There are differences between “day-to-day” communication and “emergency communication”. First and foremost, in day-to-day communications there is no real pressure to “get the message through”. No one’s life depends on it. You do things at your leisure. Emcomm can involve both amateurs and non-amateurs, it happens in real-time, there is a lot going on simultaneously perhaps on several nets, there may be little or no warning, you may have to set up and be operational anywhere in a short period of time, and there is no schedule. Public service events may come close to emcomm, as they can be “planned disasters” – about the only know piece is the schedule!

Your job as an emcomm volunteers is simple – communicating is job #1. Notice it is “communicating” and not “amateur radio” – there is a significant difference. Our job is to get the message through regardless of how that happens. We as amateurs have many tools available for this job, and amateur radio is just one of those tools. FAX machine, Internet email, cell phones, landline phones, amateur radio, CB radio, FRS radio, served agency radio – all of these are at our disposal and should be considered. We bring communicating skills to the table, not just amateur radio. There are stories of amateurs that pass long supply lists over the radio, tying up repeaters or frequencies, while sitting next to an operational FAX machine. It is not our job to “show off” our radios – it is our job to “communicate”. Just think about the best and fastest way to send it. Of course, when all else fails we do have the amateur radio.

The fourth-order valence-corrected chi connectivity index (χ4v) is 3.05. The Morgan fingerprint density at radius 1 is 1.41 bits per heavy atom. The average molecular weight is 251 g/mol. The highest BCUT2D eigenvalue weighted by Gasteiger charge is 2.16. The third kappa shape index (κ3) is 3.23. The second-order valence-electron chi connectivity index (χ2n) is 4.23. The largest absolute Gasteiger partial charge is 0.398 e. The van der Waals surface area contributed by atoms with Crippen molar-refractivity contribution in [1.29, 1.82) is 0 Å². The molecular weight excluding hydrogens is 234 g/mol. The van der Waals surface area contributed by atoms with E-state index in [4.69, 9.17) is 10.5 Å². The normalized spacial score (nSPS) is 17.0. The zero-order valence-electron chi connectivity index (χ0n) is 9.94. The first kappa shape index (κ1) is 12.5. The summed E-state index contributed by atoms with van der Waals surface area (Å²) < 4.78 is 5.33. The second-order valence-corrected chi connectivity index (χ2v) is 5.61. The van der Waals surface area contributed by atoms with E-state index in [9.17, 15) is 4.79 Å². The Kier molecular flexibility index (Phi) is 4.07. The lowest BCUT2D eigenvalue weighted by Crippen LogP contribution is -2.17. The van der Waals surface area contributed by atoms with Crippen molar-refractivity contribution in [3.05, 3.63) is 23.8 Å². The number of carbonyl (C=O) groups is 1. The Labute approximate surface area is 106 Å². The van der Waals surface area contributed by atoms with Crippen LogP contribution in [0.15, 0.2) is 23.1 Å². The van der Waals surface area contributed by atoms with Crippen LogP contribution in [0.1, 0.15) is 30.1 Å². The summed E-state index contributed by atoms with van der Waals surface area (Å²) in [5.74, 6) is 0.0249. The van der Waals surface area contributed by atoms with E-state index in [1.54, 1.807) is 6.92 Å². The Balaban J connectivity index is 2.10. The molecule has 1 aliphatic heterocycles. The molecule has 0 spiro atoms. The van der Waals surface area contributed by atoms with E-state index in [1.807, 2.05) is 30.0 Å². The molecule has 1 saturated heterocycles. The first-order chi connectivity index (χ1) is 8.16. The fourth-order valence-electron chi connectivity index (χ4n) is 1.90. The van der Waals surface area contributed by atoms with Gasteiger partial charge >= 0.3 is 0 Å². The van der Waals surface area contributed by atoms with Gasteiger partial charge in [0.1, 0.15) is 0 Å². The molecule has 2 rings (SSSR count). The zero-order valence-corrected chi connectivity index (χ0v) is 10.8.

So what happens during a communication emergency? Some scenarios will not require immediate action, for example during a “watch” or “warning” for a severe storm. This is the period to make sure you go-kit is together, and you are ready to go if called. Other scenarios will happen fast and will require immediate need – for example, an earthquake. Once the need for emcomm is identified, the served agency will put out the call for amateurs to help. Most emcomm groups have defined procedures for activation, such as defining a “rapid response team”. Nets will be established to handle resources and logistics, such as the processing and directing of incoming volunteers. Once these operations begin, things can happen quickly – message traffic grows, confusion exists. Do we have relief operators? Do we have food and water? Where will the volunteers sleep? Do we have batteries, fuel, other logistical needs? Communication assignments need to be made – shelters, gathering damage reports, handling supply requests and other logistical needs of the served agency. Nets will be established, rearranged and disassembled as the needs arise. Volunteers need to remain flexible. Finally, the demands of the emcomm communication effort will decrease, nets can be closed, and volunteers released.

But the emcomm event does not end when the last net is shut down. This starts the after action report period, which will help to improve the response next time around.

There are many additional skills to learn to help you become a successful emcomm volunteer – knowing who your served agency is, their organization, basic communication skills, message handling, net operating, and of course, personal safety, survival and health considerations. We will cover more of these topics on this net in the coming months. Also, the ARRL Amateur Radio Emergency Communication Course Level 1 is another opportunity to learn these skills.